By Beverly Richards
Special to the AFRO

March 23 will go down in infamy for Kim Dukes. That was the day her professional life came to a screeching halt when Maryland Gov. Larry Hogan sanctioned an emergency order to close all non-essential businesses due to COVID-19. Dukes was by no means prepared for this. 

“Never in all my years of being a cosmetologist would I have thought this would happen. I understood everything that was happening, but it was still hard to digest that it was happening to me,” said Dukes. The only time the young entrepreneur has ever closed her doors was when she had her two children.

K. Monique Salon and Vintage Boutique, located in the 2100 block of N. Charles St., is a unique fusion of artistry and style. (Courtesy photo)

Monique Salon and Vintage Boutique, located in the 2100 block of N. Charles St., is a unique fusion of artistry and style. The shop is a collaboration of hair styles and vintage clothing and has been in operation since 2008. Combining the two seemed like a no-brainer to Dukes. “I always dreamed of having my own salon and was determined to make it a reality.” She continues to have dreams and “what’s next” aspirations for the shop, that have not been cast aside but tweaked a little. “My short-term goal right now, of course, is to get my doors back open as soon as the restraints are lifted. Long-term, well, I have several in motion even as we speak,” she shared.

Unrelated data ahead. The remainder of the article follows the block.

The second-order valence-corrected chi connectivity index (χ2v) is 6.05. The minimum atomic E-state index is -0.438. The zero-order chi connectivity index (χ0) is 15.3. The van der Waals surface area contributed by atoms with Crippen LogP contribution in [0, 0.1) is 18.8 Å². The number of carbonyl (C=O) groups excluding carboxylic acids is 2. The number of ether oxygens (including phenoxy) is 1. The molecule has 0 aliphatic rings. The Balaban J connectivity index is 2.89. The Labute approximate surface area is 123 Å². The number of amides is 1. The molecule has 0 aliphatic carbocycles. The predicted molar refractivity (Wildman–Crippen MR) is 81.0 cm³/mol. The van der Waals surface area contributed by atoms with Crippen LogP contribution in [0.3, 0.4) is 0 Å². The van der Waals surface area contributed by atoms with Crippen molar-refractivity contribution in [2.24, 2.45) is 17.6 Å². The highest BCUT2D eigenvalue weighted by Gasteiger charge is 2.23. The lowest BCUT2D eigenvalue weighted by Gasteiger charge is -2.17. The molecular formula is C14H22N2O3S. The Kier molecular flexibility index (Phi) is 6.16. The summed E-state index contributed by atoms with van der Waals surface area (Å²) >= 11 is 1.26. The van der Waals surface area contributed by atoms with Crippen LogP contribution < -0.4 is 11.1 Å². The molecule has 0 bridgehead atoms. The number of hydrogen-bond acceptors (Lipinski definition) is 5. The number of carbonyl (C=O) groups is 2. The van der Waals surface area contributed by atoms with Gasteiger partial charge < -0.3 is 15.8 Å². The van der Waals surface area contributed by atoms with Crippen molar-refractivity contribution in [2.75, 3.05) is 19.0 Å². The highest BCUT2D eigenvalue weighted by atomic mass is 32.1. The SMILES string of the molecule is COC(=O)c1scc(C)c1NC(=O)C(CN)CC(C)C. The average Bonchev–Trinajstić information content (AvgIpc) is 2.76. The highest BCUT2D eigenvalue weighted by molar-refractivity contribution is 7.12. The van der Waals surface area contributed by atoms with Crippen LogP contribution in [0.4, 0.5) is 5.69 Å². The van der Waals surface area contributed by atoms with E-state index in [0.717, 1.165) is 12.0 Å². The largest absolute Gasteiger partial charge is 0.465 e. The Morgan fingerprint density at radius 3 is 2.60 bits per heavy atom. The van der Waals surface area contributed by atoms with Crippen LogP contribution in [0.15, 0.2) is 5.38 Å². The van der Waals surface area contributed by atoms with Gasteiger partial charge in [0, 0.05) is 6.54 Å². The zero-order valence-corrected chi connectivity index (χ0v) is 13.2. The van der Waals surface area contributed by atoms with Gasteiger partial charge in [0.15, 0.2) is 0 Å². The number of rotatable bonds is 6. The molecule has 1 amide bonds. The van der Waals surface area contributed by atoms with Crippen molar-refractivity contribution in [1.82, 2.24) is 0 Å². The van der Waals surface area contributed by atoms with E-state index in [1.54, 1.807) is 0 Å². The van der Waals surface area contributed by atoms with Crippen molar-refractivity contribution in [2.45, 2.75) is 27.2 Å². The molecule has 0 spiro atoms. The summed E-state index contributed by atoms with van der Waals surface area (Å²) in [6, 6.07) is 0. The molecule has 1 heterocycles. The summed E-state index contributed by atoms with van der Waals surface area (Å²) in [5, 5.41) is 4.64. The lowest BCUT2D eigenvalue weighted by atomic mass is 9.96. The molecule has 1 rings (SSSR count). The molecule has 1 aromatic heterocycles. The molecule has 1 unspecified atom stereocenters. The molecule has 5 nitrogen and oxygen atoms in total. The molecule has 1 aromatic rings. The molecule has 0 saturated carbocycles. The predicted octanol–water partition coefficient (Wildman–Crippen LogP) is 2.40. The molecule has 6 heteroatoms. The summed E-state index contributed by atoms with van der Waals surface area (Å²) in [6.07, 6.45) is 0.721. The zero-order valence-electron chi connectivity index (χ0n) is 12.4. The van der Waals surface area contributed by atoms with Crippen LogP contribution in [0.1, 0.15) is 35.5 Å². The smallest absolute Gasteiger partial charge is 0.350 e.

Once the decree is lifted, Dukes has two major projects underway. She plans to work with women with alopecia, hair loss, thinning hair or damaged hair, and get them on a course to restoration. “I’d like to call it a movement, called For the Love of Hair (F.L.O.H.). The goal,” she continued, “is for women to embrace their natural beauty, without weaves or wigs or extensions. To simply embrace what God has given them and learn how to maintain it and keep it healthy.” Dukes’s plans for the boutique segment of her business is to expand the clothing line. “I go to thrift stores to find unique vintage pieces. I always take a vintage piece and pair It with a trendy piece, thus giving me a unique but stylish look. I now call this look, ‘Trentage,’ a bit trendy a bit vintage.”

Her clients may not be able to get their hair done, but they are still shopping. “Right now, I have a T-shirt line and we are selling T-shirts, ‘Trust Your Dopeness’ and ‘Trentage.’” She repurposes coats, denim jackets and blazers and makes what she has coined “Patched Koats. “Doing these things brings some extra income while I am unable to get behind my chair physically. I am able to use my creative abilities and for that I’m grateful.”

Like other business owners, Dukes has no way of knowing when she will be able to reopen. Neither does she know the magnitude of the effect the coronavirus will have on her business, but she remains optimistic. “What I do know is, it will end. I will reopen. I am confident, and I will not waiver in my faith.”